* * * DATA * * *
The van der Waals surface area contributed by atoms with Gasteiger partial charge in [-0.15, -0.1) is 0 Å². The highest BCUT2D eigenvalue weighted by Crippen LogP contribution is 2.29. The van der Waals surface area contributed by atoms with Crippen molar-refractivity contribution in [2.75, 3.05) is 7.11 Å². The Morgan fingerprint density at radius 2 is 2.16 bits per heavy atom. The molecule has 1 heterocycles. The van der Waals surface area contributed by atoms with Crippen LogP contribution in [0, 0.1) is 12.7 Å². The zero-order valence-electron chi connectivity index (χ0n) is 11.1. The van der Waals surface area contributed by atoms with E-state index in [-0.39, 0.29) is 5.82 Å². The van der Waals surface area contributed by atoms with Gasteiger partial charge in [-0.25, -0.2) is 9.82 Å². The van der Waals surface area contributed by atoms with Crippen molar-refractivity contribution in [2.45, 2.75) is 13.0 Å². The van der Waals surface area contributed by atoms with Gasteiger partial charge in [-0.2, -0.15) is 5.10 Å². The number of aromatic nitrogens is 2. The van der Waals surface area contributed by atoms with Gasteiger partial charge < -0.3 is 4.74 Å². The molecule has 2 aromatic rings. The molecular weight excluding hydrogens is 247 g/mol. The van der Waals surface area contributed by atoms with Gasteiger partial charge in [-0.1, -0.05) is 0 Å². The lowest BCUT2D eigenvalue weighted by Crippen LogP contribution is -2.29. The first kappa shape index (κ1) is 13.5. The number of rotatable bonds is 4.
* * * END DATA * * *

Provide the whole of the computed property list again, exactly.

The van der Waals surface area contributed by atoms with Gasteiger partial charge in [-0.15, -0.1) is 0 Å². The highest BCUT2D eigenvalue weighted by Crippen LogP contribution is 2.29. The van der Waals surface area contributed by atoms with Crippen molar-refractivity contribution in [2.75, 3.05) is 7.11 Å². The Morgan fingerprint density at radius 2 is 2.16 bits per heavy atom. The molecule has 1 heterocycles. The van der Waals surface area contributed by atoms with Crippen LogP contribution in [0, 0.1) is 12.7 Å². The zero-order valence-electron chi connectivity index (χ0n) is 11.1. The van der Waals surface area contributed by atoms with E-state index in [-0.39, 0.29) is 5.82 Å². The van der Waals surface area contributed by atoms with Gasteiger partial charge in [-0.25, -0.2) is 9.82 Å². The van der Waals surface area contributed by atoms with Crippen molar-refractivity contribution in [2.45, 2.75) is 13.0 Å². The van der Waals surface area contributed by atoms with Gasteiger partial charge in [-0.2, -0.15) is 5.10 Å². The number of aromatic nitrogens is 2. The van der Waals surface area contributed by atoms with Gasteiger partial charge < -0.3 is 4.74 Å². The molecule has 2 aromatic rings. The molecular weight excluding hydrogens is 247 g/mol. The van der Waals surface area contributed by atoms with Gasteiger partial charge in [-0.1, -0.05) is 0 Å². The lowest BCUT2D eigenvalue weighted by Crippen LogP contribution is -2.29. The first kappa shape index (κ1) is 13.5. The number of rotatable bonds is 4.